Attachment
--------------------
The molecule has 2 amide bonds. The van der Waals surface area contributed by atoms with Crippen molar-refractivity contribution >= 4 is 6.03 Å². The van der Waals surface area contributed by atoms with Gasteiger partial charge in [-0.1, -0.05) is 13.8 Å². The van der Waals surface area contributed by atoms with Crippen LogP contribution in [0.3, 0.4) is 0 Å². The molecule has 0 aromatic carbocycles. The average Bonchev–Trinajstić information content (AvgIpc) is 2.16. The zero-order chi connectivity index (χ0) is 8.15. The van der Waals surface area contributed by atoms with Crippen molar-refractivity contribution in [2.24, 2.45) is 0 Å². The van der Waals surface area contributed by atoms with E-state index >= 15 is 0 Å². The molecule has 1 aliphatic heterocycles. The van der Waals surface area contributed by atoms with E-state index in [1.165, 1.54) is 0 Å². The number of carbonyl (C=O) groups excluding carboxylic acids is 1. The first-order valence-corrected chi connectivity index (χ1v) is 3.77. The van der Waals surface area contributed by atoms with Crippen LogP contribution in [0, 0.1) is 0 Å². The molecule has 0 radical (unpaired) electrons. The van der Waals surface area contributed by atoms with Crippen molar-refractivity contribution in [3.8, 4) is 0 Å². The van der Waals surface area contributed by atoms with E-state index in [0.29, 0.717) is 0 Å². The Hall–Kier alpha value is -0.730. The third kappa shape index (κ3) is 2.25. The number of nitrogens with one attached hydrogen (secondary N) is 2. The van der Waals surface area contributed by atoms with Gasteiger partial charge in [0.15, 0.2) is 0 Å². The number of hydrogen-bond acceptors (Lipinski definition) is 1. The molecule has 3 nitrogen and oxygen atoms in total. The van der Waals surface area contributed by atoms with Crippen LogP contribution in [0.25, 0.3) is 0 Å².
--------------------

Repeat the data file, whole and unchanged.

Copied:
The molecule has 2 amide bonds. The van der Waals surface area contributed by atoms with Crippen molar-refractivity contribution >= 4 is 6.03 Å². The van der Waals surface area contributed by atoms with Gasteiger partial charge in [-0.1, -0.05) is 13.8 Å². The van der Waals surface area contributed by atoms with Crippen LogP contribution in [0.3, 0.4) is 0 Å². The molecule has 0 aromatic carbocycles. The average Bonchev–Trinajstić information content (AvgIpc) is 2.16. The zero-order chi connectivity index (χ0) is 8.15. The van der Waals surface area contributed by atoms with Crippen molar-refractivity contribution in [2.24, 2.45) is 0 Å². The van der Waals surface area contributed by atoms with E-state index >= 15 is 0 Å². The molecule has 1 aliphatic heterocycles. The van der Waals surface area contributed by atoms with E-state index in [1.165, 1.54) is 0 Å². The number of carbonyl (C=O) groups excluding carboxylic acids is 1. The first-order valence-corrected chi connectivity index (χ1v) is 3.77. The van der Waals surface area contributed by atoms with Crippen LogP contribution in [0, 0.1) is 0 Å². The molecule has 0 radical (unpaired) electrons. The van der Waals surface area contributed by atoms with Crippen molar-refractivity contribution in [3.8, 4) is 0 Å². The van der Waals surface area contributed by atoms with E-state index in [0.29, 0.717) is 0 Å². The Hall–Kier alpha value is -0.730. The third kappa shape index (κ3) is 2.25. The number of nitrogens with one attached hydrogen (secondary N) is 2. The van der Waals surface area contributed by atoms with Gasteiger partial charge in [0.15, 0.2) is 0 Å². The number of hydrogen-bond acceptors (Lipinski definition) is 1. The molecule has 3 nitrogen and oxygen atoms in total. The van der Waals surface area contributed by atoms with Crippen LogP contribution in [0.25, 0.3) is 0 Å².